A lot of people have asked me recently if I get confused between the different worlds and series I write. It’s a fair question, since I am seen as being pretty prolific. (I am not nearly as fast as I want to be, believe me.)
The short answer is, no. The lighting is too different.
The long answer requires a digression. But you pretty much guessed that, didn’t you.
I’m going to tell you (oh, all right, I’m telling the world, same difference) something I’ve never told anyone before. When I was a little girl, I would be sent to bed far earlier than my body clock liked. I had a lot of time, lying there in the dark. And what I would do is tell myself stories. But I wouldn’t just repeat them, words on a string. I saw them. I literally built them inside my head, like movies. I trained myself to see every scene, right down to the glasses on a kitchen counter or the titles of the books on a nightstand. I built very detailed scenes inside my head, and fell asleep inside them.
What I didn’t realize was that I was training to see stories. Recently at an event, a scriptwriter told me my books are “cinematic.” The reason is simple: I see them. I stop scenes, pan around, and the soundtrack gives me a voiceover of what the characters are thinking. I can slip inside a character’s head and see things from their angle, jump out and into another body–it was and is intensely liberating, for someone with such an emotionally impoverished and stricture-heavy childhood.
So, you will now understand when I say there is never any doubt or question for me what story I am in at any particular time. I can’t help but tell them apart, if only for the simple reason that the lighting is different.
For example, the Dante Valentine series had a very specific look. It was very Ridley Scott Bladerunner. The Jill Kismet books are very Alex Proyas, the first Crow movie. The lighting for the Watcher series is very Conspiracy Theory. My fantasy books are highly color-saturated, very Tarsem Singh, like the Cell or the Fall. (Or like House of Flying Daggers, which is what Kaia Steelflower’s world looks like inside my head.) Dru Anderson’s world, in Strange Angels, looks a lot like the lighting in Wong Kar-Wei’s Fallen Angels.
It’s become second-nature for me to go inside my head and let the scene open up around me. Then it is a straightforward matter of finding the most elegant or efficacious way to describe what exactly I’m seeing. The words and the vision go together for me, two wheels of a bicycle. I have two problems while writing: getting enough detail in the scene to help other people see it, and finding the exact right word to describe what I’m seeing. The first is often solved by one of my editors, who quickly learn to mark where I’m seeing the scene so clearly I fall into the trap of assuming everyone else can see it too. The second is why I am a word magpie, always hunting them down and stuffing them away inside my brainmeat. I need every single one I can find–who knows when I might have to use them to convey a precise meaning?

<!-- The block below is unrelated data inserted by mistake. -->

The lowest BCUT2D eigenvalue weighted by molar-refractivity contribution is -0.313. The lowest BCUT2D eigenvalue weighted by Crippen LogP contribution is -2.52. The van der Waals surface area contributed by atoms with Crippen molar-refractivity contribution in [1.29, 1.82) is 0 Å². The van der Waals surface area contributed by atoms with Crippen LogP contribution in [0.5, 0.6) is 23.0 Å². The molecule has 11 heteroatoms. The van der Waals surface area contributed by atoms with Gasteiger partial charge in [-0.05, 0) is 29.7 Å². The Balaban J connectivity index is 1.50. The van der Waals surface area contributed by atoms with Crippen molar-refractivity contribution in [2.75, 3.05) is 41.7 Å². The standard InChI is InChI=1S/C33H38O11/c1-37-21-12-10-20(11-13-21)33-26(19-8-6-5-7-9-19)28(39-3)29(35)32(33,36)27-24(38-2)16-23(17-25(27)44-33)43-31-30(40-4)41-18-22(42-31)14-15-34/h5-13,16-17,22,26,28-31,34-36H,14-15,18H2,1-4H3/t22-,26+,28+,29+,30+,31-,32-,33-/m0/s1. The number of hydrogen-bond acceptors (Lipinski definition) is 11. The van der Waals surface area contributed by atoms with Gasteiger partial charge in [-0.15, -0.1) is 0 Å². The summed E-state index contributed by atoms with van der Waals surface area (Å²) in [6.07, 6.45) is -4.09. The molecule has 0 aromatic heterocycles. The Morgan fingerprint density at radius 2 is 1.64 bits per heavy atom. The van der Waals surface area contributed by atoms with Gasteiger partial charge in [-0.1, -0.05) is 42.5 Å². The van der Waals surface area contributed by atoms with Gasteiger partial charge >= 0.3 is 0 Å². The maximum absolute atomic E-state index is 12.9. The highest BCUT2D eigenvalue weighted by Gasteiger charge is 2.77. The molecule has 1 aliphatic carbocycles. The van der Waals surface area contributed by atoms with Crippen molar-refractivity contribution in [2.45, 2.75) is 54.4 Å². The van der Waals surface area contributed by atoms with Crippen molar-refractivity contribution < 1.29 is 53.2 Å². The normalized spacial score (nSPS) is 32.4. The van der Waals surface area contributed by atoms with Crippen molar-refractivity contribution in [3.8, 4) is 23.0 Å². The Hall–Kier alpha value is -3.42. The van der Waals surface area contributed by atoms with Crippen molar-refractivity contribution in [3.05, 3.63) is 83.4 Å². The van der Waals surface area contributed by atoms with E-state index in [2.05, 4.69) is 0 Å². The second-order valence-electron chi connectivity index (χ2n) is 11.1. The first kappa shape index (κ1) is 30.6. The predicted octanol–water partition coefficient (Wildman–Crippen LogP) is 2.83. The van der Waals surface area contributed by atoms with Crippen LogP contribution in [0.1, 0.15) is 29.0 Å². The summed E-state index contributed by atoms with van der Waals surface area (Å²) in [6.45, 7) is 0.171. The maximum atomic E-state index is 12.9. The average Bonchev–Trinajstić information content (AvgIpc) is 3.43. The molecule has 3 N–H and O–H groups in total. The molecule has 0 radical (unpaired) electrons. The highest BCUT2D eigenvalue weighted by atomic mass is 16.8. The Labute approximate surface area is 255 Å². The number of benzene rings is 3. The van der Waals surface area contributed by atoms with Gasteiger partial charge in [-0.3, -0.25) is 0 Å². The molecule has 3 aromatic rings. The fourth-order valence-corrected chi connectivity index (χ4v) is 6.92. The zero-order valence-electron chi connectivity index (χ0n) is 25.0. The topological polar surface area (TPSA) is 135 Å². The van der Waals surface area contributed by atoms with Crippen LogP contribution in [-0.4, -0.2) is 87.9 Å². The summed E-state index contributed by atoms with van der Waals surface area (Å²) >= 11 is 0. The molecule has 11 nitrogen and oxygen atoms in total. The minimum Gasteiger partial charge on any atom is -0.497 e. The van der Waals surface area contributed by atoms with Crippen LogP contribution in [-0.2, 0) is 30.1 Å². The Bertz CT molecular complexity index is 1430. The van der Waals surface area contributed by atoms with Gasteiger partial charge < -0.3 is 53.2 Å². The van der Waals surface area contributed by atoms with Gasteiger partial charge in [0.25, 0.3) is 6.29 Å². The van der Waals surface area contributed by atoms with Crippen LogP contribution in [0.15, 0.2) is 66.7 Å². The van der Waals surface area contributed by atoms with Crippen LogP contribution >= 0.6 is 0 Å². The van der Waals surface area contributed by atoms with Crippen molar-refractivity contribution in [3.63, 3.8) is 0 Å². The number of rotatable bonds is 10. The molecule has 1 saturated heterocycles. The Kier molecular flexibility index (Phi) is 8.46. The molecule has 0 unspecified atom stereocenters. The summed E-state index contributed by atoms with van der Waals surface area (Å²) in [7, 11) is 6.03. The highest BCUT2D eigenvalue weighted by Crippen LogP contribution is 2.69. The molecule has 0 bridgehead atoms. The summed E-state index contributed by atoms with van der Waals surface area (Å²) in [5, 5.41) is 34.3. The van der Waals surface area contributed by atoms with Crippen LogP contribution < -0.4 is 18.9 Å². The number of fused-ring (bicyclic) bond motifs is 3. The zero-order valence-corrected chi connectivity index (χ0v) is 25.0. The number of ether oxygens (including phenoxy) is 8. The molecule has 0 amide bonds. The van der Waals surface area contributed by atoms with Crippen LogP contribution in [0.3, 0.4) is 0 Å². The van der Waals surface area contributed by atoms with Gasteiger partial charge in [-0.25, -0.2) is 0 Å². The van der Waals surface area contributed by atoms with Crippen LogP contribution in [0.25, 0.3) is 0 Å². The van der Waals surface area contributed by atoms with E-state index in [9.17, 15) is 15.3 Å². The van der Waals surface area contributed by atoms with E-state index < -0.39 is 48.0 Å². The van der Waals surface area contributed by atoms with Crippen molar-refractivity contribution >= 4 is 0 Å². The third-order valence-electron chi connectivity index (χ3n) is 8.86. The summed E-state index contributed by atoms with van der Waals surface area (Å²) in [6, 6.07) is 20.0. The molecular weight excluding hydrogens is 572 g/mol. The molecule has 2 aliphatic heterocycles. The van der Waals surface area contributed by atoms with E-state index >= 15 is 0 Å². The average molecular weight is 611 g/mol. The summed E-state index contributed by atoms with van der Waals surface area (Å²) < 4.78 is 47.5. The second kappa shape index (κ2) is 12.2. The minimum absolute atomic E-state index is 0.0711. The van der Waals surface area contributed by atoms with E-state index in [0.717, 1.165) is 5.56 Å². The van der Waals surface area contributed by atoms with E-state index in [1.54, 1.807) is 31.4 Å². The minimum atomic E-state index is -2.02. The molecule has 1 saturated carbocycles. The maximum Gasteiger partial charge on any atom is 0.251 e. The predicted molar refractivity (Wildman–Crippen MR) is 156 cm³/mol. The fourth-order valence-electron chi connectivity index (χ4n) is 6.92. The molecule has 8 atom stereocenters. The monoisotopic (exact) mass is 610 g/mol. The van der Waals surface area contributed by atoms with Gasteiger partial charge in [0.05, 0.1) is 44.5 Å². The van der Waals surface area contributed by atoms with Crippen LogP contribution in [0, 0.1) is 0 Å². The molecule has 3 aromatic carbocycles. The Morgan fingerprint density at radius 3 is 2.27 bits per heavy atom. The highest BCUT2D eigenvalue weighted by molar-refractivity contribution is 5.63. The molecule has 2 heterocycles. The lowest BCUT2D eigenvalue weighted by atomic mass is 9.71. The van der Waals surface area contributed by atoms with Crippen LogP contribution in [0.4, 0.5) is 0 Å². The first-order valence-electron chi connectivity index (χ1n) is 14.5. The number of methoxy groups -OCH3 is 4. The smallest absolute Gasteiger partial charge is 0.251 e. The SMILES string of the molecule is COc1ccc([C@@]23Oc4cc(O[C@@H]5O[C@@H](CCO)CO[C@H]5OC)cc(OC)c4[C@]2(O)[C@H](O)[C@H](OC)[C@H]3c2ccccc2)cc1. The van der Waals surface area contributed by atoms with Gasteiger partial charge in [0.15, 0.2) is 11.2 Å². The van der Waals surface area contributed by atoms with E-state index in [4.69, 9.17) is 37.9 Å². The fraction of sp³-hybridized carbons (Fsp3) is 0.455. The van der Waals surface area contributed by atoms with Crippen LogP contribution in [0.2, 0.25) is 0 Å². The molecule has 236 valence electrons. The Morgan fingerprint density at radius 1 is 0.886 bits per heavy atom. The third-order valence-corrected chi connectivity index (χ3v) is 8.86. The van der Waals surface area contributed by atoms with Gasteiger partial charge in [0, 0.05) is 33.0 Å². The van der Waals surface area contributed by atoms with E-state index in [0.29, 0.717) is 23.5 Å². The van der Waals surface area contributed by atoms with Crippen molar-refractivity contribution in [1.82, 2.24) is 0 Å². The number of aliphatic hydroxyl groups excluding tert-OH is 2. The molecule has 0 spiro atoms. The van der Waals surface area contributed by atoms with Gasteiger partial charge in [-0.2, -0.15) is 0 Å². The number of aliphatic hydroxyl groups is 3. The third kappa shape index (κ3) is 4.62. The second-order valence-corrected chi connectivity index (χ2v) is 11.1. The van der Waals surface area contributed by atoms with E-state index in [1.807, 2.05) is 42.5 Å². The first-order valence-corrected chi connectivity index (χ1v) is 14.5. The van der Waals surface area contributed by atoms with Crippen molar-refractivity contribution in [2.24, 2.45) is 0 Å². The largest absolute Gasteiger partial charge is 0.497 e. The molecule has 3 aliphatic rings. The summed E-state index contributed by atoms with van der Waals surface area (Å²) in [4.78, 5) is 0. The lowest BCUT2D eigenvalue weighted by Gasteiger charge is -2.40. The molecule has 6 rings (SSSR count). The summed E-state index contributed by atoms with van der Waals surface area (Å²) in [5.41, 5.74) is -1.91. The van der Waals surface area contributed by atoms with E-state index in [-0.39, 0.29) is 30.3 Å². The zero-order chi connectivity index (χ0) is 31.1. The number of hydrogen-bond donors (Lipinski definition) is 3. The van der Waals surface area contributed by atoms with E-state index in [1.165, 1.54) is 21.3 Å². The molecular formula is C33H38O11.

This is why I am never uncertain of what story I’m in. Often the lighting alone will give me clues about what sort of story it is, and I learn a particular story’s lighting very thoroughly by the time I’m done with a book.
Each book, each world, is a total-immersion hallucination for me. Which makes it sound crazy, yes. But that crazy pays the bills, so I’m not complaining. (“We need the eggs.”) I see, smell, touch these worlds. I know what the bars smell like, how the alleys look at three in the morning, what a sunrise means to people, the creaks of individual houses, the shape of characters’ noses. The training–literally hundreds of hours spent building them from the time I was old enough to understand what a story was–has been invaluable. I still fall asleep spinning stories and worlds inside my head.
I think many writers are afraid of letting their worlds become too real. Who wouldn’t be? “Don’t daydream, pay attention!” is something we’re told thousands of times, growing up. Learning that skill–and it is a learned, learn-able skill, to a better or worse degree–of building something inside your head isn’t just for writing stories or painting, though. Every day an adult human being runs through possible consequences of their actions, lightning-fast decisions based on scenarios. Seeing a story is, for me, no different than playing out “what will happen if I run this red light?” inside your head. I can visualize the resultant car crash or ticket just as vividly as I can block out a fight scene in Jill Kismet’s world.
If visualizing a story sounds like a skill that will help you, try setting aside some time for it during the day. I’m not talking much–five or ten minutes, with your trusty kitchen timer set to help. Close your eyes and start simple–try visualizing a point. When you’ve got the point, try a line. Make it a white line on a black background, and then change it to different colors. From there you can try flat shapes in different colors. When you’re ready to make the jump to 3D, try simple things–an apple, a brick wall.
I know some writers don’t visualize, but I think that’s probably the one thing I can’t imagine. So, my question for this week is, how about you? Do you “see” the stories you write? Do you hear or smell them? How does that work for you? Tell me how or if you see the stories you tell.